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Hafsat Abiola-Costello, Founder and President, Kudirat Initiative for Democracy (KIND) at The 2017 Women In The World Summit in New York City.

Daughter of destiny

Hafsat Abiola-Costello vows the death of her parents ‘will never be in vain’

By Abigail Pesta on April 7, 2017


She was a student at Harvard University when her father was elected president of Nigeria. Instead of being allowed to govern, he was thrown into jail in a military coup. Her mother took up his fight for democracy—and got shot in the head.

Hafsat Abiola-Costello recalled the plight of her parents at the Women in the World Summit in New York on Friday, telling journalist Perri Peltz how the tragedy led her to become an outspoken activist for civil rights and democracy in her homeland.

“My father was a businessman and a philanthropist. He loved people and he loved our country. He wanted to serve,” she said. His fellow citizens heard his message. “They said, ‘Let us vote for someone who can make a difference.’” In 1993, election results showed Moshood Abiola to be the winner of the first democratic election in Nigeria in a decade. But the military regime that had previously ruled the country feared “they couldn’t control him,” Abiola-Costello said.

The military denied the validity of the election. Abiola protested. But it was one man against an sea of soldiers: “To defy them is like trying to stand in front of a moving train.”

When Abiola-Costello’s father was arrested and jailed, her mother, Kudirat Abiola, carried his torch in the fight for justice, speaking to international news outlets and rallying support in Nigeria and around the world. She helped organize a strike of oil workers in Nigeria and was among the leaders of a march for freedom in the capital. “The military started monitoring her, threatening her,” Abiola-Costello said. “They jailed her and warned her, ‘If you continue, we’ll have to take more drastic measures.’”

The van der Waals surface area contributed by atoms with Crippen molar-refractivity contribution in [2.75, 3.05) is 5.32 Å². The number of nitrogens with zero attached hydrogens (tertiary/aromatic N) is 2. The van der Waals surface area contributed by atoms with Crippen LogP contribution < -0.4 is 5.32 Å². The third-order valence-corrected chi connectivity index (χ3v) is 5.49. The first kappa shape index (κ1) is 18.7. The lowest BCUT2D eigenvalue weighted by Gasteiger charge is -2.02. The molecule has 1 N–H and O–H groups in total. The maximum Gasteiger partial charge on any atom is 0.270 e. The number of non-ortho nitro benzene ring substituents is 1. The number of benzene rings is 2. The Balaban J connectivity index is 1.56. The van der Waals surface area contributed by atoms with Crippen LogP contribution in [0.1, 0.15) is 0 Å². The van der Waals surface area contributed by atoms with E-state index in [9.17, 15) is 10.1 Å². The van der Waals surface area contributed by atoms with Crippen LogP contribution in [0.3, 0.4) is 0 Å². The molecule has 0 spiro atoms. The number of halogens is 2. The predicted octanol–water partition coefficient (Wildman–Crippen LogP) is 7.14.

When Kudirat Abiola was freed from jail, she continued her fight, speaking to the United Nations about the situation in Nigeria. “That was the final straw,” Abiola-Costello said. In 1996, Kudirat Abiola was assassinated: “Her car was ambushed and she was gunned down.”

In the wake of the tragedy, Abiola-Costello and her six younger siblings stood in a circle, held hands, and vowed to continue their mother’s work. They helped organize protests in America and Nigeria. Two years later, their father died in jail under mysterious circumstances. “He died for a country that is now democratic,” she said. “Their death, we’ll make sure, will never be in vain.”

Abiola-Costello is now a member of the state cabinet in Ogun State, Nigeria, and the founder of a nonprofit group named after her mother: the Kudirat Initiative for Democracy, or KIND. The group aims to encourage women to run for office in Nigeria and to fight the country’s culture of violence against women.

As a cabinet member, Abiola-Costello is up against a historically corrupt economic and judicial system. “Billions of dollars every year are stolen,” she said. “Why are they stealing this money? So they can buy a house in Florida? No one dies flying economy.” She added, “I’m very careful to make sure that money is used transparently. My boss always supports me. When you try to do things differently, people attack you.”

Turning to politics in America, she said, “Last year when you held your election, I was in shock.”

When she saw Hillary Clinton speak at the Women in the World Summit on Thursday, Abiola-Costello said, she understood that Clinton lost because of fear of women’s empowerment. “People all over the world are afraid of the power of women,” she said. “I saw my mother and I saw the power that she had, and I saw that integrity.”

When “women trust the power of women,” Abiola-Costello said, “they will elect a woman president in America.” The election of a female U.S. president would send a global message. “The whole world was waiting with bated breath in November for you to send that clear signal. OK, it didn’t get sent. We’ll do it again. We’ll try it again. We trust you.”

Additional reporting by Pieter Colpaert.


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